Sugar producers in the region are forming an association that will raise $6 billion in investments to help make the region self-sufficient by 2030.
The association comprises producers, farmers’ representatives and national sugar boards, which are driving the initiative, according to Per Carstedt, the executive chairman of Agro EcoEnergy Tanzania.
Agro EcoEnergy is a subsidiary of a Swedish-based firm that has invested $550 million in sugarcane farming in Bagamoyo, Tanzania. Among the association’s key objectives is to promote free trade within East Africa and to help create jobs in the sector.
Sicily Kariuki, Kenya’s Principal Secretary for Agriculture, said the initiative would go a long way in helping the region.
“We will support such initiatives to create regional bodies with common interests. It will bring transparency in terms of the volumes each member state produces,” said Ms Kariuki.
Producers said it was a move in the right direction because the industry would fill the funding gap that has hampered modernisation efforts.
“The region needs investments to upgrade the technology in sugar production and become competitive globally, saving the industry from global shocks while checking on smuggling,” said Dan Ameyo, chairman of the Kenya-based Mumias Sugar.
Uneven production regimes in the region have led to protracted wars between EAC members, the latest seeing Uganda accuse Kenya of blocking its sugar from entering the country.
Shem Bageine, Uganda’s Minister of State for East African Co-operation, said the dispute was being handled at a bilateral level and was not the subject of the EAC Heads of State Summit held in Nairobi last week.
Kenya is also asking Comesa to extend safeguards that allow it to restrict the volume of duty-free sugar that is imported, in order to protect local millers.
Jim Kabeho, chairman of the Uganda Sugar Manufacturers Association, said Kenya requires Ugandan sugar exporters to get permits from the Kenya Sugar Board and KRA in order to send sugar into Kenya.
“We want total reciprocation by Kenya, whose sugar and other products enter the Ugandan market hassle free,” Mr Kabeho said.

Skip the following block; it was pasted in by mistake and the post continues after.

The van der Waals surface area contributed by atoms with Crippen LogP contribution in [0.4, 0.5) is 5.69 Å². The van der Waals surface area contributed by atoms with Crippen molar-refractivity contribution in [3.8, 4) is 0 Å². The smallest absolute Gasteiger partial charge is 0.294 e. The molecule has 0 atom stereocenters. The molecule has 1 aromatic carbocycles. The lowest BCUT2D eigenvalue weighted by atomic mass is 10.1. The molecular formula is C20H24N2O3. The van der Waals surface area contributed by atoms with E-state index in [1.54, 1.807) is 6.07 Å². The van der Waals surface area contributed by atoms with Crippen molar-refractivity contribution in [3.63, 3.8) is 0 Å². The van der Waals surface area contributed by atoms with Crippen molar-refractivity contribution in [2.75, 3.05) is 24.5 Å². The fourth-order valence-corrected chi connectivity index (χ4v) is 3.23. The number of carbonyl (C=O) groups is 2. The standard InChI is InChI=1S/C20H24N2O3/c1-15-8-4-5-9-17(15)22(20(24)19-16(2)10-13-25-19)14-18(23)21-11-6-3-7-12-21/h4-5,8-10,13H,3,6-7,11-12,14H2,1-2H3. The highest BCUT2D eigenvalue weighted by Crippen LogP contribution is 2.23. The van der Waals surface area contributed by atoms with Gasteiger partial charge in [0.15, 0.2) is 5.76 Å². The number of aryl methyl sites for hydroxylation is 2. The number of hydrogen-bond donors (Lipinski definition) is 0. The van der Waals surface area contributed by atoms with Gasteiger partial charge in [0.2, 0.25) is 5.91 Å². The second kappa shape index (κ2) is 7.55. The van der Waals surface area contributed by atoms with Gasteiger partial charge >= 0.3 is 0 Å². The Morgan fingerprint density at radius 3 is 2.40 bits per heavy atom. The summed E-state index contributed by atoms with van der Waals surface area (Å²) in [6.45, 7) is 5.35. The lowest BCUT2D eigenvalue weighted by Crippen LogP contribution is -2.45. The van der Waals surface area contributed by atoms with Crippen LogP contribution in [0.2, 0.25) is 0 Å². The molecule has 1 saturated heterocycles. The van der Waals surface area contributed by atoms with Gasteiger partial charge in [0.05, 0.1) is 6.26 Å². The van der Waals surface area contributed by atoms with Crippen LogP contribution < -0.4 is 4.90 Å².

In Tanzania, about 50 per cent of the sugar consumed is imported, of which a proportion is smuggled into the country. It is estimated that between 40,000 and 60,000 tonnes of sugar were imported illegally in 2014.
Tanzania has not introduced new sugar projects in the past 40 years. Mr Carstedt said illegal sugar hurts Tanzanian factories with some of them nearly closing down.
If the smuggling continues, Mr Cardstedt said the country could fail to attract investors or banks to support the sector.
He added that investors want the government to make sure that all imported sugar is charged import tariffs and VAT, and that this must be collected by TRA.
“Procedures to ensure that transit sugar is not allowed to enter the market without tariffs or taxes paid should be introduced. Imports of industrial sugar must be managed and audited in such a way that industrial importers can verify that it is only used for their own processes and not for anything else,” Mr Carstedt said.
Last week, Tanzania’s Minister for Finance Saada Mkuya announced that the government had formed a team to investigate the amount of taxes lost through illegal imports, and its impact on the sugar industry.
The minister said duty remission schemes would be changed after the investigations are complete, and blamed importers for misusing their licences.
“We are waiting for the expert report, which we will use to decide on the way forward for this problem,” Ms Mkuya said.
The government’s move came after complaints from sugar producers who said they had 55,585 tonnes of sugar in stock by December 2014 but were unable to sell it because the market was flooded with cheap imports.
Zitto Kabwe, the chairman of the Parliamentary Public Accounts Committee, said they have asked the TRA to finalise the investigations. He said the government would provide solutions to the challenges facing the sugar industry if the recommendations are acted on.
“The committee has directed the sugar board to look into ways to reduce waste by introducing medium-sized factories to process cane. We could increase the production of sugar by up to 80,000 tonnes, and reduce the amount of sugar imports,” Mr Kabwe said.